# Niven's constant

In number theory, Niven's constant, named after Ivan Niven, is the largest exponent appearing in the prime factorization of any natural number n "on average". More precisely, if we define H(1) = 1 and H(n) = the largest exponent appearing in the unique prime factorization of a natural number n > 1, then Niven's constant is given by

${\displaystyle \lim _{n\to \infty }{\frac {1}{n}}\sum _{j=1}^{n}H(j)=1+\sum _{k=2}^{\infty }\left(1-{\frac {1}{\zeta (k)}}\right)=1.705211\dots }$

where ζ is the Riemann zeta function.[1]

In the same paper Niven also proved that

${\displaystyle \sum _{j=1}^{n}h(j)=n+c{\sqrt {n}}+o({\sqrt {n}})}$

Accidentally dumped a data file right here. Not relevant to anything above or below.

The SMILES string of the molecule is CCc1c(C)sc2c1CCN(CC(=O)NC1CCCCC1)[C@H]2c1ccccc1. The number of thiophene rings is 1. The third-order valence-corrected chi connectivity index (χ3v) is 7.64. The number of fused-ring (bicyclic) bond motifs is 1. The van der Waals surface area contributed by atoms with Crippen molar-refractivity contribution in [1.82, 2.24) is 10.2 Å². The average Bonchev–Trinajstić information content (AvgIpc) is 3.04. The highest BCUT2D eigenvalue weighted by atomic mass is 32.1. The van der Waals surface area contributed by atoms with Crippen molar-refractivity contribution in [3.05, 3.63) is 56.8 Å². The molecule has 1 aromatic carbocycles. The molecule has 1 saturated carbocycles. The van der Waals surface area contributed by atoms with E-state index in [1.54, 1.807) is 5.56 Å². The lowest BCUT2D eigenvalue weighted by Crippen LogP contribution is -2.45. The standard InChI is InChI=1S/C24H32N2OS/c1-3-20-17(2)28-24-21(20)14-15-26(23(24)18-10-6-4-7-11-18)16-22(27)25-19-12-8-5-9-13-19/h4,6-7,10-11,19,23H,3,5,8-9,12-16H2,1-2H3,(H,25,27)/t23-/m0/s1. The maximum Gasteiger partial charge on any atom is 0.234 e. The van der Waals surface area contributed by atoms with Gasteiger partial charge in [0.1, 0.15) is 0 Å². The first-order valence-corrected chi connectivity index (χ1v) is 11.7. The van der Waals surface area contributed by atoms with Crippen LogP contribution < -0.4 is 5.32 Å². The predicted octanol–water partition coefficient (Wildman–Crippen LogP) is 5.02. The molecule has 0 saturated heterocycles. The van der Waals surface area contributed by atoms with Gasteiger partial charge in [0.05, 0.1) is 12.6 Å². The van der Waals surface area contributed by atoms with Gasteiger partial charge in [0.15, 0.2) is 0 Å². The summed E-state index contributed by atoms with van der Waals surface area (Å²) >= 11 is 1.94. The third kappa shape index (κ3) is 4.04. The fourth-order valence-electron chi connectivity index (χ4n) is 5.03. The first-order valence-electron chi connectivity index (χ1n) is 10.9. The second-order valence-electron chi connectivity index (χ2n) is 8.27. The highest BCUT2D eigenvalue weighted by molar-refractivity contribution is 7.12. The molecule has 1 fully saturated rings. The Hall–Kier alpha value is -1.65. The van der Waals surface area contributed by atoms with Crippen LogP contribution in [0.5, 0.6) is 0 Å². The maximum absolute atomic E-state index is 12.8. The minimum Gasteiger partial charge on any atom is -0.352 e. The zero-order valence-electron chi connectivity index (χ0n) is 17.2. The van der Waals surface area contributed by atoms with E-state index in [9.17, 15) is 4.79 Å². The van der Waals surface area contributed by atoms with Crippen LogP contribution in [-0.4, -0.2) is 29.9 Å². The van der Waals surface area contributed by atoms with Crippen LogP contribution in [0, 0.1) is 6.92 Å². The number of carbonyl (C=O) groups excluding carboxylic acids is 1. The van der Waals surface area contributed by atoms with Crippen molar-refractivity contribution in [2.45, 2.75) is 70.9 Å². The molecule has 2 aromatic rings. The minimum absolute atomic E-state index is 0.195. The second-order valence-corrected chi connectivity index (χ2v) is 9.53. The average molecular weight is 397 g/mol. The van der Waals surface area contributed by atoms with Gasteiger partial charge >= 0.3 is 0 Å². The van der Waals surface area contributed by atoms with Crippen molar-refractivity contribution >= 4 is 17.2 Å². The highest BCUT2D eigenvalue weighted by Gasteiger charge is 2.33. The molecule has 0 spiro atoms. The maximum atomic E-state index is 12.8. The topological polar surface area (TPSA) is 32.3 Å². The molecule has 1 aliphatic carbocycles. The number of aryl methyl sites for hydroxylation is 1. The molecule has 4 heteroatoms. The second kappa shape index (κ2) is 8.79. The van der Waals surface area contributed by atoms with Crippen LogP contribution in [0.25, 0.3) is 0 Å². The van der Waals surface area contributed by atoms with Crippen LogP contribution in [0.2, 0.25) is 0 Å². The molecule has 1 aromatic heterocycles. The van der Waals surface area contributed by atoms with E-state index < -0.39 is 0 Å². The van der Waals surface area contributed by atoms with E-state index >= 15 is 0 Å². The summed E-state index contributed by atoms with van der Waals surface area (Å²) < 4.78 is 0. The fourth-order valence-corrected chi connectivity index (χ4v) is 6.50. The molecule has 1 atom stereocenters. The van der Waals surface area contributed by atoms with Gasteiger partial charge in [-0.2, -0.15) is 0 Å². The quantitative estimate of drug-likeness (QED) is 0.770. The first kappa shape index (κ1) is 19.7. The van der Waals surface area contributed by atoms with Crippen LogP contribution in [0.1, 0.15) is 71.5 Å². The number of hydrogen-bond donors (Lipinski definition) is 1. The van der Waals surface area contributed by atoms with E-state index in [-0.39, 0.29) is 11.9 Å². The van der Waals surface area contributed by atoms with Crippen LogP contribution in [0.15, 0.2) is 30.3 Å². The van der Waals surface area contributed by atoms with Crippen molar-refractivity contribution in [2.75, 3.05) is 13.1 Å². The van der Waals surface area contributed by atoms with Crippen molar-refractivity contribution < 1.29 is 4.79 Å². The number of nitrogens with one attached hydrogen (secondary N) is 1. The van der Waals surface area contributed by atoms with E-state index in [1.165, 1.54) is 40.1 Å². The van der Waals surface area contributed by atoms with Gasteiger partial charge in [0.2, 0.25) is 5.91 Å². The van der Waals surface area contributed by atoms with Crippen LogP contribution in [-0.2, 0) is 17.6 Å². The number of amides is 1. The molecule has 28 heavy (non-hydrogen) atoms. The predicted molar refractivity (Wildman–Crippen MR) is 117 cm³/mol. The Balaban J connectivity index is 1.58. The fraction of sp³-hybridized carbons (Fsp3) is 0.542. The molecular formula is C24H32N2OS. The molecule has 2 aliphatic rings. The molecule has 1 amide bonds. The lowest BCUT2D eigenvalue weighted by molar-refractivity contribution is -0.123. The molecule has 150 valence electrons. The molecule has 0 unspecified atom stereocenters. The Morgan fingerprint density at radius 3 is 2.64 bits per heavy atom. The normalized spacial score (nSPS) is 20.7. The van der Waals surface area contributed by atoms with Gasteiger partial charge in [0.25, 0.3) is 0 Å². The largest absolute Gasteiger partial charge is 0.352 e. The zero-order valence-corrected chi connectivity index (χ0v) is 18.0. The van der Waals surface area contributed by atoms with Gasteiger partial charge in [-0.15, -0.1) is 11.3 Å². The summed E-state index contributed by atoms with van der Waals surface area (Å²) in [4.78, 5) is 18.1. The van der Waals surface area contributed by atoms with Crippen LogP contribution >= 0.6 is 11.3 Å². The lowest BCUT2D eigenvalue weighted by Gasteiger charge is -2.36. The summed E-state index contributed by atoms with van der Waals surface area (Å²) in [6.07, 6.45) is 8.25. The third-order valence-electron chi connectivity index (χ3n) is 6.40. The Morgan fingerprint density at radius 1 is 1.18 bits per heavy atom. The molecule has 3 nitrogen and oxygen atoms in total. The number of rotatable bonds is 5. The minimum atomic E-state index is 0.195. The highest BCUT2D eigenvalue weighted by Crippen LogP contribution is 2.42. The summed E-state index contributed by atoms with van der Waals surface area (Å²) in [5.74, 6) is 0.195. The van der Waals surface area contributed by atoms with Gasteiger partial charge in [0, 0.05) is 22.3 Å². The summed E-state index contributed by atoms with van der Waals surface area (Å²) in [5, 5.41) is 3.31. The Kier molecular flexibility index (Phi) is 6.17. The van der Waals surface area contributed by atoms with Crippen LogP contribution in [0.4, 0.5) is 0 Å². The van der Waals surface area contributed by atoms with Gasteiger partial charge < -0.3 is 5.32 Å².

where h(1) = 1, h(n) = the smallest exponent appearing in the unique prime factorization of each natural number n > 1, o is little o notation, and the constant c is given by

${\displaystyle c={\frac {\zeta ({\frac {3}{2}})}{\zeta (3)}},}$

and consequently that

${\displaystyle \lim _{n\to \infty }{\frac {1}{n}}\sum _{j=1}^{n}h(j)=1.}$

## References

1. ^ Niven, Ivan M. (August 1969). "Averages of Exponents in Factoring Integers". Proceedings of the American Mathematical Society. 22 (2): 356–360. doi:10.2307/2037055. JSTOR 2037055.